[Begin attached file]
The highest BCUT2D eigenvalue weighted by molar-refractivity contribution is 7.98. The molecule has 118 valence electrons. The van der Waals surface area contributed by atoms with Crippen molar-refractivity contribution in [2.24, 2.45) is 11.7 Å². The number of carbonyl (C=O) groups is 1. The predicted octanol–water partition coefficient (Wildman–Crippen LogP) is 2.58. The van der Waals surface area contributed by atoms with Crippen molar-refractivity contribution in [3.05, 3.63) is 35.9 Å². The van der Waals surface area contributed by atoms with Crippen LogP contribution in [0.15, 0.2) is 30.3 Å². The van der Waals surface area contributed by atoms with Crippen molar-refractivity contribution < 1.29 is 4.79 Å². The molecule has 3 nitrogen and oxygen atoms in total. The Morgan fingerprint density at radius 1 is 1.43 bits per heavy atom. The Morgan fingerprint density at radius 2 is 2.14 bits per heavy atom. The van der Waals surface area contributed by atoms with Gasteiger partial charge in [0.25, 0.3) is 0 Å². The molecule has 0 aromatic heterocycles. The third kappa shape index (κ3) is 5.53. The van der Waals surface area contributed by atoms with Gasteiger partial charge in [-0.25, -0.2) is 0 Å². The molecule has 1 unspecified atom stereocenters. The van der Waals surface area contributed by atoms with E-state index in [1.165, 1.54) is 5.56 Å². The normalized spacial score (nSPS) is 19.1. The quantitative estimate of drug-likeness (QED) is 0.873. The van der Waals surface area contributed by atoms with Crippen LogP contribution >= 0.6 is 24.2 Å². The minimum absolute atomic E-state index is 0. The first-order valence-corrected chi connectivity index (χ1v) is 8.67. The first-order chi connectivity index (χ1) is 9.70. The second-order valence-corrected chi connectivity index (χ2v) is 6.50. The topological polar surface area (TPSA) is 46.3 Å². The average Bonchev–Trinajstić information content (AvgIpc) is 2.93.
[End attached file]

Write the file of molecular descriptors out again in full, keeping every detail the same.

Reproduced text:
The highest BCUT2D eigenvalue weighted by molar-refractivity contribution is 7.98. The molecule has 118 valence electrons. The van der Waals surface area contributed by atoms with Crippen molar-refractivity contribution in [2.24, 2.45) is 11.7 Å². The number of carbonyl (C=O) groups is 1. The predicted octanol–water partition coefficient (Wildman–Crippen LogP) is 2.58. The van der Waals surface area contributed by atoms with Crippen molar-refractivity contribution in [3.05, 3.63) is 35.9 Å². The van der Waals surface area contributed by atoms with Crippen LogP contribution in [0.15, 0.2) is 30.3 Å². The van der Waals surface area contributed by atoms with Crippen molar-refractivity contribution < 1.29 is 4.79 Å². The molecule has 3 nitrogen and oxygen atoms in total. The Morgan fingerprint density at radius 1 is 1.43 bits per heavy atom. The Morgan fingerprint density at radius 2 is 2.14 bits per heavy atom. The van der Waals surface area contributed by atoms with Gasteiger partial charge in [0.25, 0.3) is 0 Å². The molecule has 0 aromatic heterocycles. The third kappa shape index (κ3) is 5.53. The van der Waals surface area contributed by atoms with Gasteiger partial charge in [-0.25, -0.2) is 0 Å². The molecule has 1 unspecified atom stereocenters. The van der Waals surface area contributed by atoms with E-state index in [1.165, 1.54) is 5.56 Å². The normalized spacial score (nSPS) is 19.1. The quantitative estimate of drug-likeness (QED) is 0.873. The van der Waals surface area contributed by atoms with Crippen LogP contribution >= 0.6 is 24.2 Å². The minimum absolute atomic E-state index is 0. The first-order valence-corrected chi connectivity index (χ1v) is 8.67. The first-order chi connectivity index (χ1) is 9.70. The second-order valence-corrected chi connectivity index (χ2v) is 6.50. The topological polar surface area (TPSA) is 46.3 Å². The average Bonchev–Trinajstić information content (AvgIpc) is 2.93.